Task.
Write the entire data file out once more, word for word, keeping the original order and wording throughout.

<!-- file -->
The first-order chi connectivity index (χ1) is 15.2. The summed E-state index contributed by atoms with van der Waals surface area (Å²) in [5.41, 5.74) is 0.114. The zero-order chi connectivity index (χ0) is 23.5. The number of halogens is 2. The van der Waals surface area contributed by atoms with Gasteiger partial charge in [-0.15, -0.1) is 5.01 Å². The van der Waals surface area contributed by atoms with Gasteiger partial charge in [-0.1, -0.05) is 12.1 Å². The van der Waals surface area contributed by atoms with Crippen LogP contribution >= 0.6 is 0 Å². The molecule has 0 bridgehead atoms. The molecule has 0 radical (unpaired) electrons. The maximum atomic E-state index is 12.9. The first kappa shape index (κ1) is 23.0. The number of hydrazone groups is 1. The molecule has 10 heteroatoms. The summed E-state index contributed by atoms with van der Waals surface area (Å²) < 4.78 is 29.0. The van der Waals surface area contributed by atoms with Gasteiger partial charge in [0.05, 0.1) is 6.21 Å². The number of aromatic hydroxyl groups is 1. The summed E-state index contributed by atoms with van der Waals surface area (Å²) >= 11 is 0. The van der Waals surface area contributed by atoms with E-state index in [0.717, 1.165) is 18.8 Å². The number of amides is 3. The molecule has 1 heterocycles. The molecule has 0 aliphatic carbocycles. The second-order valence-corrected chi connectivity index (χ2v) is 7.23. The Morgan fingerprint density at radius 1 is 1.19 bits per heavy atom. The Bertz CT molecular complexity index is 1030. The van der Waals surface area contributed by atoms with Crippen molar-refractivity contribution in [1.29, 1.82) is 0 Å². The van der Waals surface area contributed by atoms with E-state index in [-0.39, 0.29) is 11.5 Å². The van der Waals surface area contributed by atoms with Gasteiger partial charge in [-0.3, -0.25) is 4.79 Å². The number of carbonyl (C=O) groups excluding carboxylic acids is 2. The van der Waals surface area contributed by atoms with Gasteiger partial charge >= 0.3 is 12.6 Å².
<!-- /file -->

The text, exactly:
The first-order chi connectivity index (χ1) is 15.2. The summed E-state index contributed by atoms with van der Waals surface area (Å²) in [5.41, 5.74) is 0.114. The zero-order chi connectivity index (χ0) is 23.5. The number of halogens is 2. The van der Waals surface area contributed by atoms with Gasteiger partial charge in [-0.15, -0.1) is 5.01 Å². The van der Waals surface area contributed by atoms with Gasteiger partial charge in [-0.1, -0.05) is 12.1 Å². The van der Waals surface area contributed by atoms with Crippen LogP contribution >= 0.6 is 0 Å². The molecule has 0 bridgehead atoms. The molecule has 0 radical (unpaired) electrons. The maximum atomic E-state index is 12.9. The first kappa shape index (κ1) is 23.0. The number of hydrazone groups is 1. The molecule has 10 heteroatoms. The summed E-state index contributed by atoms with van der Waals surface area (Å²) < 4.78 is 29.0. The van der Waals surface area contributed by atoms with Gasteiger partial charge in [0.05, 0.1) is 6.21 Å². The number of aromatic hydroxyl groups is 1. The summed E-state index contributed by atoms with van der Waals surface area (Å²) >= 11 is 0. The van der Waals surface area contributed by atoms with E-state index in [0.717, 1.165) is 18.8 Å². The number of amides is 3. The molecule has 1 heterocycles. The molecule has 0 aliphatic carbocycles. The second-order valence-corrected chi connectivity index (χ2v) is 7.23. The Morgan fingerprint density at radius 1 is 1.19 bits per heavy atom. The Bertz CT molecular complexity index is 1030. The van der Waals surface area contributed by atoms with Crippen molar-refractivity contribution in [1.29, 1.82) is 0 Å². The van der Waals surface area contributed by atoms with E-state index in [-0.39, 0.29) is 11.5 Å². The van der Waals surface area contributed by atoms with Gasteiger partial charge in [-0.3, -0.25) is 4.79 Å². The number of carbonyl (C=O) groups excluding carboxylic acids is 2. The van der Waals surface area contributed by atoms with Gasteiger partial charge >= 0.3 is 12.6 Å².